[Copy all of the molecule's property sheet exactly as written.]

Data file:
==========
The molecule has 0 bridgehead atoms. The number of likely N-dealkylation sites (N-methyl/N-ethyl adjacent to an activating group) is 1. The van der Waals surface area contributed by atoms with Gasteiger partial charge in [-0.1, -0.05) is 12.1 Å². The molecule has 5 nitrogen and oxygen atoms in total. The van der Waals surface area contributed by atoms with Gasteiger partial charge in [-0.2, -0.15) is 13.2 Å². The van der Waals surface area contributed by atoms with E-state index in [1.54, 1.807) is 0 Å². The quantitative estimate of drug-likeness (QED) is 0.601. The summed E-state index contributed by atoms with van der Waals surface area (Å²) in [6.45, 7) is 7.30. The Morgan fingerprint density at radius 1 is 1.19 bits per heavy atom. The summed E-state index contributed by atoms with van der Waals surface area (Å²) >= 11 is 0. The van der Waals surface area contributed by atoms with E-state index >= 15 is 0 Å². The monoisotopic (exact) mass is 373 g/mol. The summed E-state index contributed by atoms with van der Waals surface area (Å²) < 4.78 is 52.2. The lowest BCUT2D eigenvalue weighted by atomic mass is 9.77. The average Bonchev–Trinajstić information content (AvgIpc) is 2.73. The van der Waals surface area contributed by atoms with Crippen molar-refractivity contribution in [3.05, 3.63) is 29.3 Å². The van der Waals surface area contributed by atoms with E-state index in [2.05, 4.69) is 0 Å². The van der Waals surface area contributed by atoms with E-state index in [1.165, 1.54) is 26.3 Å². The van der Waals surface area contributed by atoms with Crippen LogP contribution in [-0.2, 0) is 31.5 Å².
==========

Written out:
The molecule has 0 bridgehead atoms. The number of likely N-dealkylation sites (N-methyl/N-ethyl adjacent to an activating group) is 1. The van der Waals surface area contributed by atoms with Gasteiger partial charge in [-0.1, -0.05) is 12.1 Å². The molecule has 5 nitrogen and oxygen atoms in total. The van der Waals surface area contributed by atoms with Gasteiger partial charge in [-0.2, -0.15) is 13.2 Å². The van der Waals surface area contributed by atoms with E-state index in [1.54, 1.807) is 0 Å². The quantitative estimate of drug-likeness (QED) is 0.601. The summed E-state index contributed by atoms with van der Waals surface area (Å²) in [6.45, 7) is 7.30. The Morgan fingerprint density at radius 1 is 1.19 bits per heavy atom. The summed E-state index contributed by atoms with van der Waals surface area (Å²) >= 11 is 0. The van der Waals surface area contributed by atoms with E-state index >= 15 is 0 Å². The monoisotopic (exact) mass is 373 g/mol. The summed E-state index contributed by atoms with van der Waals surface area (Å²) < 4.78 is 52.2. The lowest BCUT2D eigenvalue weighted by atomic mass is 9.77. The average Bonchev–Trinajstić information content (AvgIpc) is 2.73. The van der Waals surface area contributed by atoms with Crippen molar-refractivity contribution in [3.05, 3.63) is 29.3 Å². The van der Waals surface area contributed by atoms with E-state index in [2.05, 4.69) is 0 Å². The van der Waals surface area contributed by atoms with E-state index in [1.165, 1.54) is 26.3 Å². The van der Waals surface area contributed by atoms with Crippen LogP contribution in [-0.2, 0) is 31.5 Å².